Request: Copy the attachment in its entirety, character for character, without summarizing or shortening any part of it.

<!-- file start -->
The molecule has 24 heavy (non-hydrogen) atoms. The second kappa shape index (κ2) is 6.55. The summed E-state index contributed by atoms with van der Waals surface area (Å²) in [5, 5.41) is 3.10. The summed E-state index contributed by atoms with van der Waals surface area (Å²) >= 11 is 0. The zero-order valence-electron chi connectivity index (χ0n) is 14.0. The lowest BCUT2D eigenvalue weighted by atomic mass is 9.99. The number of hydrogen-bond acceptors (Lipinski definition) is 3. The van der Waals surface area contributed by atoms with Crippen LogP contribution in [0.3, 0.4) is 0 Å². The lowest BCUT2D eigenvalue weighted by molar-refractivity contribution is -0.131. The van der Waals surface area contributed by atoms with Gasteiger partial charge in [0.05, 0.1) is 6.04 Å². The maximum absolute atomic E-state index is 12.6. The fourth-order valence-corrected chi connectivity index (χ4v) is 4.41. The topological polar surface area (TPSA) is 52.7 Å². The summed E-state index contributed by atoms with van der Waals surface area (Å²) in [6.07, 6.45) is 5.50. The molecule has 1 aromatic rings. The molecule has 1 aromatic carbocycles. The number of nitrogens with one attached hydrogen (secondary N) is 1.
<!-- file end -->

The molecule has 24 heavy (non-hydrogen) atoms. The second kappa shape index (κ2) is 6.55. The summed E-state index contributed by atoms with van der Waals surface area (Å²) in [5, 5.41) is 3.10. The summed E-state index contributed by atoms with van der Waals surface area (Å²) >= 11 is 0. The zero-order valence-electron chi connectivity index (χ0n) is 14.0. The lowest BCUT2D eigenvalue weighted by atomic mass is 9.99. The number of hydrogen-bond acceptors (Lipinski definition) is 3. The van der Waals surface area contributed by atoms with Crippen LogP contribution in [0.3, 0.4) is 0 Å². The lowest BCUT2D eigenvalue weighted by molar-refractivity contribution is -0.131. The van der Waals surface area contributed by atoms with Gasteiger partial charge in [0.05, 0.1) is 6.04 Å². The maximum absolute atomic E-state index is 12.6. The fourth-order valence-corrected chi connectivity index (χ4v) is 4.41. The topological polar surface area (TPSA) is 52.7 Å². The summed E-state index contributed by atoms with van der Waals surface area (Å²) in [6.07, 6.45) is 5.50. The molecule has 1 aromatic rings. The molecule has 1 aromatic carbocycles. The number of nitrogens with one attached hydrogen (secondary N) is 1.